Polar icebreakers for combat ships?

Last month, the Department of Defense announced that it had awarded contracts to both Austal USA and Lockheed Martin for production runs of their respective littoral combat ships. Pending Congressional appropriations, each contractor group will build 10 more of their competing designs (Austal’s aluminum trimaran and Lockheed Martin/Marinette’s steel monohull). So far, each team has built one prototype, and each has another under construction.

The cost numbers are typically confusing. One source says each team’s total take over the 10-ship run will be about $3.5 billion. Another estimate comes in at about $4.4 billion, each. 

In any event, $440 million per ship is considered reasonable for the Navy. According to a Department of Defense news release, “The Navy’s LCS acquisition strategy meets the spirit and intent of the Weapon Systems Acquisition Reform Act of 2009 and reflects the Navy’s commitment to affordability.”

And since they’re cheaper by the dozen, the Navy wants at least 55 of these high-speed, shallow-draft war machines to roam the littorals of the world.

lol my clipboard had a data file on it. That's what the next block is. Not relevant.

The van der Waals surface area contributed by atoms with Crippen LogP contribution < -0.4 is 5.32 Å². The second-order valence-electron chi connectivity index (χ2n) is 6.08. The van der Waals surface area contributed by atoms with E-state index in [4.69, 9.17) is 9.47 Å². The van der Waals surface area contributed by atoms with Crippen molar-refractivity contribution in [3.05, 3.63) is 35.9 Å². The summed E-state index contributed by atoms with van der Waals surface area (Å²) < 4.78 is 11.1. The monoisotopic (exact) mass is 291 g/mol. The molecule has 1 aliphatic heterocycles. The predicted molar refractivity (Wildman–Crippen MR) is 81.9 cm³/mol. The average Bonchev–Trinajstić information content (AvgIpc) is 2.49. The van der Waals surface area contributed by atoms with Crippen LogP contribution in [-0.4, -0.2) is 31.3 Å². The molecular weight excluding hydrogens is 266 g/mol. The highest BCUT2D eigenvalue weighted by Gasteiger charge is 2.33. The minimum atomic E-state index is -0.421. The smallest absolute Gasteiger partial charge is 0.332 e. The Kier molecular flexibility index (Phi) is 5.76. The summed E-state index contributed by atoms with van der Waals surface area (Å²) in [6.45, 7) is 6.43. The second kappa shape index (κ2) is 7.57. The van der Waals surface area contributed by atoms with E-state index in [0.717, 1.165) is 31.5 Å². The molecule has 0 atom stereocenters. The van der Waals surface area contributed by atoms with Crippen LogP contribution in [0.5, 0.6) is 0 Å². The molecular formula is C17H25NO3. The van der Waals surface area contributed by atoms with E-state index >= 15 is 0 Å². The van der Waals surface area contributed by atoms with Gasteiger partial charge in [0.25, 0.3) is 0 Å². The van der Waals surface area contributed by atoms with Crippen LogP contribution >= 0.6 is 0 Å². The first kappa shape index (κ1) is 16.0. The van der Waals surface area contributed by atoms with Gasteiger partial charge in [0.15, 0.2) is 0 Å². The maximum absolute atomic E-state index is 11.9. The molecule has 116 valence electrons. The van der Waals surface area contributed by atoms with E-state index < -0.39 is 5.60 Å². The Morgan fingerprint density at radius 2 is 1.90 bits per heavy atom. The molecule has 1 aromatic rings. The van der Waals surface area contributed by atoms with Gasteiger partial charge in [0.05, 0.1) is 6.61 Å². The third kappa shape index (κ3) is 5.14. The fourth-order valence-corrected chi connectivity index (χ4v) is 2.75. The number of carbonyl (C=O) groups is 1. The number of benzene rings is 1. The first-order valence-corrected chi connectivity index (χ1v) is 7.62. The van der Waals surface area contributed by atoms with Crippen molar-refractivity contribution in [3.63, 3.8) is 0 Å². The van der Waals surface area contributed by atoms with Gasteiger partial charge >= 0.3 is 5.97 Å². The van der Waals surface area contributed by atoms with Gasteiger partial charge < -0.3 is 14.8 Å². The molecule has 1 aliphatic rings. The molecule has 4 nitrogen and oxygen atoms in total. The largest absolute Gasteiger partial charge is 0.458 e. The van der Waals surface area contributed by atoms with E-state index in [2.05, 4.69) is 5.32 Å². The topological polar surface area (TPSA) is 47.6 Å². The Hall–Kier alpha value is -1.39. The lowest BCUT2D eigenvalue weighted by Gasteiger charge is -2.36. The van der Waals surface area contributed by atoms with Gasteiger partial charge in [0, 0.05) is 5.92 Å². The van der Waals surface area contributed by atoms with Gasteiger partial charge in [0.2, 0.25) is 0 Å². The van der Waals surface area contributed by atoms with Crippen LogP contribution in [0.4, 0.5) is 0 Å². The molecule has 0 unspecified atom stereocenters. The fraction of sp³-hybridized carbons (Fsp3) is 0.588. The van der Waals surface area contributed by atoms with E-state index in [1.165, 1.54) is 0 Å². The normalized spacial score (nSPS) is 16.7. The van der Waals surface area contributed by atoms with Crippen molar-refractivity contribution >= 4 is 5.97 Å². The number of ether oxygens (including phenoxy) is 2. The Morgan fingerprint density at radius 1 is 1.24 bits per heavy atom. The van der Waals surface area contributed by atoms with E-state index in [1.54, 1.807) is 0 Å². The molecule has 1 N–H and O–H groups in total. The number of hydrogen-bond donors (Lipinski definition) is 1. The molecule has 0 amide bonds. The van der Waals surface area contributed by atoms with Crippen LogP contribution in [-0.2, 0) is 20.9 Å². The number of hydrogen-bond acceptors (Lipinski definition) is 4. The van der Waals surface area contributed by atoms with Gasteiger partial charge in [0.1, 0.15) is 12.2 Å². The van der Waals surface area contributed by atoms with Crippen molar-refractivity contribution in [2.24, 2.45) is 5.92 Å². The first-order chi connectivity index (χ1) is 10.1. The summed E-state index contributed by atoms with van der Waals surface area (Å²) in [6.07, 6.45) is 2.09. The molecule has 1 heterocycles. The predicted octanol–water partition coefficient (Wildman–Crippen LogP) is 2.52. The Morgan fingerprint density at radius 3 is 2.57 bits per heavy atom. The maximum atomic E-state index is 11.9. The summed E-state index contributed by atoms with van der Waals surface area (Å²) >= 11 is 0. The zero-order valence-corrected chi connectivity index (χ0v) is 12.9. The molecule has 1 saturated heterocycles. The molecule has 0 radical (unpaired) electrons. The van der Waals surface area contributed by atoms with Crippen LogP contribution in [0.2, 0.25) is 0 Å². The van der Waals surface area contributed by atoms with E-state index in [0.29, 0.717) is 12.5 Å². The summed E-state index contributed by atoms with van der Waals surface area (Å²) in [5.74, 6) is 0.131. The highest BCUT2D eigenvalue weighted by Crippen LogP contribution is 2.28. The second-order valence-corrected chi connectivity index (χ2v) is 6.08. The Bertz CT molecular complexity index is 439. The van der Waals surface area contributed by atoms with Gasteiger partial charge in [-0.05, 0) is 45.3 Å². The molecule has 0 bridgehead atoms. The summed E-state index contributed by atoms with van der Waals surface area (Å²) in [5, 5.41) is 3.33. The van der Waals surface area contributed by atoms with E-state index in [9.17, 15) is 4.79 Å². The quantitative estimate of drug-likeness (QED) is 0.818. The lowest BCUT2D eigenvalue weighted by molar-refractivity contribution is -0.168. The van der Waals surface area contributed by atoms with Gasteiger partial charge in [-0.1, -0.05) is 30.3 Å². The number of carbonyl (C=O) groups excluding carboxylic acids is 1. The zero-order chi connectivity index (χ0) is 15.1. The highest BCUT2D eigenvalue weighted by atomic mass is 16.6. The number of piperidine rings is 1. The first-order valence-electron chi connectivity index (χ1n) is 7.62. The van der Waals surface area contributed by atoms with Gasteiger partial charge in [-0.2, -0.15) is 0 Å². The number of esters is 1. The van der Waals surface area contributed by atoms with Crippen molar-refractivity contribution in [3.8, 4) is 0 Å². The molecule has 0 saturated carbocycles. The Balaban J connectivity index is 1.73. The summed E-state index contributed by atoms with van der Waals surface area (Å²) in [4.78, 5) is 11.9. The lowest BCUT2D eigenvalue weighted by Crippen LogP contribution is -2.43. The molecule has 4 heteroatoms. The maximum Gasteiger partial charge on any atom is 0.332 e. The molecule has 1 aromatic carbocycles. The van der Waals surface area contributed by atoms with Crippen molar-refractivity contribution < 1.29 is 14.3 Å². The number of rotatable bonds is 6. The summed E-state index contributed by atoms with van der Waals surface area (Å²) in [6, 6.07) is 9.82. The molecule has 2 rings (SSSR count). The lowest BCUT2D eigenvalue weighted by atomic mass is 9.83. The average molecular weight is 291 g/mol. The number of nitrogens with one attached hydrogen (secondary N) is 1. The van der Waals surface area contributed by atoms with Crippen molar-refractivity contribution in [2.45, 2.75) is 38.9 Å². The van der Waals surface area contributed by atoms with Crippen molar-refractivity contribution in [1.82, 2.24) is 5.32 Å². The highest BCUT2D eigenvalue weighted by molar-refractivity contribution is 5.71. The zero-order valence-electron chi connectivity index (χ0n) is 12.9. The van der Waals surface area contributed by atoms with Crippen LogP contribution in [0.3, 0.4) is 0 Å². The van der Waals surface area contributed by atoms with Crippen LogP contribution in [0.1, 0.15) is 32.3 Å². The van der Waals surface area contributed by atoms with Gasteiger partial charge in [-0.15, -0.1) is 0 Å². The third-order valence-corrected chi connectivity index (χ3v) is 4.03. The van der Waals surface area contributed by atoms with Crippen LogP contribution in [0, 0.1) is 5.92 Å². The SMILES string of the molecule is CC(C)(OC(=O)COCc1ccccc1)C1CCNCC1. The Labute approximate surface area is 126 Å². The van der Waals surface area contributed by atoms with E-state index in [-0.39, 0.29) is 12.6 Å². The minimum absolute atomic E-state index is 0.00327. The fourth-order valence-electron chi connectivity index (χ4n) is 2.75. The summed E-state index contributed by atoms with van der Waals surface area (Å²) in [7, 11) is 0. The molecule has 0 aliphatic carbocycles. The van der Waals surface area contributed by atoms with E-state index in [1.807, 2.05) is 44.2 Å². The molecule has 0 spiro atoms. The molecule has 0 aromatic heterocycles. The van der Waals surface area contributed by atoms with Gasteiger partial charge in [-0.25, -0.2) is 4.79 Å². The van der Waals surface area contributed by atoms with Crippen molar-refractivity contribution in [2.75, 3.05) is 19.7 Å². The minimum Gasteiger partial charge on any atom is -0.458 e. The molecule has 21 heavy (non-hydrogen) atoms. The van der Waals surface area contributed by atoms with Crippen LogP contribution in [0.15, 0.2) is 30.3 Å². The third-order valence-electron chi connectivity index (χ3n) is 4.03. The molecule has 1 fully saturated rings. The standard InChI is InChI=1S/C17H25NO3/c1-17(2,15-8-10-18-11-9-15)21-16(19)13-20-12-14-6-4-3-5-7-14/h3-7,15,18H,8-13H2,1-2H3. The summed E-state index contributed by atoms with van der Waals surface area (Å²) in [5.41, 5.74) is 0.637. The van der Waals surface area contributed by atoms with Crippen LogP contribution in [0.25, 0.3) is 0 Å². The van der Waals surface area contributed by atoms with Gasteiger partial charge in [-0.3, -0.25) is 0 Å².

How about we swap four of them for two new icebreakers? If the Navy could somehow make do with just 51 littoral combat ships, that would free up almost enough money for a pair of new Polar-class icebreakers.

Frankly, I’m unconvinced of the need for 55 LCSes. At the same time, I think we absolutely need at least two new multimission, Polar-class icebreakers since two of three that we currently have were built in the ‘70s and have exceeded their 30-year lives.

One of those ships, the Polar Star, is currently getting a refit at Todd Pacific Shipyard in Seattle, which is fine because new icebreakers take at least eight to 10 years to design and build. So the Polar Star and the Polar Sea should both be deployable until their replacements are ready.

The Arctic Ocean is opening up quickly. Our need to be more active in the region is growing as the ice cap thins and retreats. Not only do we need to maintain territorial security, but there are also significant economic and scientific issues at play up there. Polar-class icebreakers are absolutely necessary for the pursuit of these interests, and it can’t be done with aluminum trimarans or even semi-planing steel monohulls.

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About the author

Bruce Buls

With a degree in English literature from the University of Washington (Go Dawgs!), journalism experience at the once-upon-a-time Seattle P-I, and at-sea experience as a commercial fisherman in Washington and Alaska, Bruce Buls has forged a career in commercial marine trade journalism, including stints at Alaska Fishermen’s Journal and National Fisherman, WorkBoat’s sister publications. Bruce spent 16 years as WorkBoat's technical editor before retiring in May 2015. He lives on Puget Sound’s Whidbey Island, about 20 miles north of Seattle (go 'Hawks!).

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